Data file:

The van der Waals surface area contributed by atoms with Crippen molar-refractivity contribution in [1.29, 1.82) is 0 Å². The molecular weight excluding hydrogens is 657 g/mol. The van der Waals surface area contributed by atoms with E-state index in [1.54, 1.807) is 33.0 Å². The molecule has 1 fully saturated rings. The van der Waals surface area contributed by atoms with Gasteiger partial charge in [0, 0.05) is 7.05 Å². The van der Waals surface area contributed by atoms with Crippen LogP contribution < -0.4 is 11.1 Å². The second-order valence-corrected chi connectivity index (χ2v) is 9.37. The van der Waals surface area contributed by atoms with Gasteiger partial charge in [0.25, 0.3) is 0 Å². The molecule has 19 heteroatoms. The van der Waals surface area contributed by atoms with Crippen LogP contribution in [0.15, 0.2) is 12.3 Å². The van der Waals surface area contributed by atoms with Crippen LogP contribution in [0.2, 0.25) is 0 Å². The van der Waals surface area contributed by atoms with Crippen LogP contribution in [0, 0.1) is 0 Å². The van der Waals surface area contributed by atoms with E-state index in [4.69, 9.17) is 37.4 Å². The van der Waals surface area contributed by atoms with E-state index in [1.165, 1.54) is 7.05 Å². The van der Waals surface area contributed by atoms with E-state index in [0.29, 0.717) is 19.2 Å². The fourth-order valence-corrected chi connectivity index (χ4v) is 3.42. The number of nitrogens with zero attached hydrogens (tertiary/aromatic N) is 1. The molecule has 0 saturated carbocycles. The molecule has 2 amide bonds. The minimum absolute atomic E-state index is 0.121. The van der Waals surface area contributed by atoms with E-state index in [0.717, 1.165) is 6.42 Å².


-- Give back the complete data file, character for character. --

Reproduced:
The van der Waals surface area contributed by atoms with Crippen molar-refractivity contribution in [1.29, 1.82) is 0 Å². The molecular weight excluding hydrogens is 657 g/mol. The van der Waals surface area contributed by atoms with E-state index in [1.54, 1.807) is 33.0 Å². The molecule has 1 fully saturated rings. The van der Waals surface area contributed by atoms with Gasteiger partial charge in [0, 0.05) is 7.05 Å². The van der Waals surface area contributed by atoms with Crippen LogP contribution < -0.4 is 11.1 Å². The second-order valence-corrected chi connectivity index (χ2v) is 9.37. The van der Waals surface area contributed by atoms with Gasteiger partial charge in [0.25, 0.3) is 0 Å². The molecule has 19 heteroatoms. The van der Waals surface area contributed by atoms with Crippen LogP contribution in [0.15, 0.2) is 12.3 Å². The van der Waals surface area contributed by atoms with Crippen LogP contribution in [0.2, 0.25) is 0 Å². The van der Waals surface area contributed by atoms with Crippen LogP contribution in [0, 0.1) is 0 Å². The van der Waals surface area contributed by atoms with E-state index in [4.69, 9.17) is 37.4 Å². The van der Waals surface area contributed by atoms with E-state index in [1.165, 1.54) is 7.05 Å². The van der Waals surface area contributed by atoms with E-state index in [0.29, 0.717) is 19.2 Å². The fourth-order valence-corrected chi connectivity index (χ4v) is 3.42. The number of nitrogens with zero attached hydrogens (tertiary/aromatic N) is 1. The molecule has 0 saturated carbocycles. The molecule has 2 amide bonds. The minimum absolute atomic E-state index is 0.121. The van der Waals surface area contributed by atoms with E-state index in [0.717, 1.165) is 6.42 Å².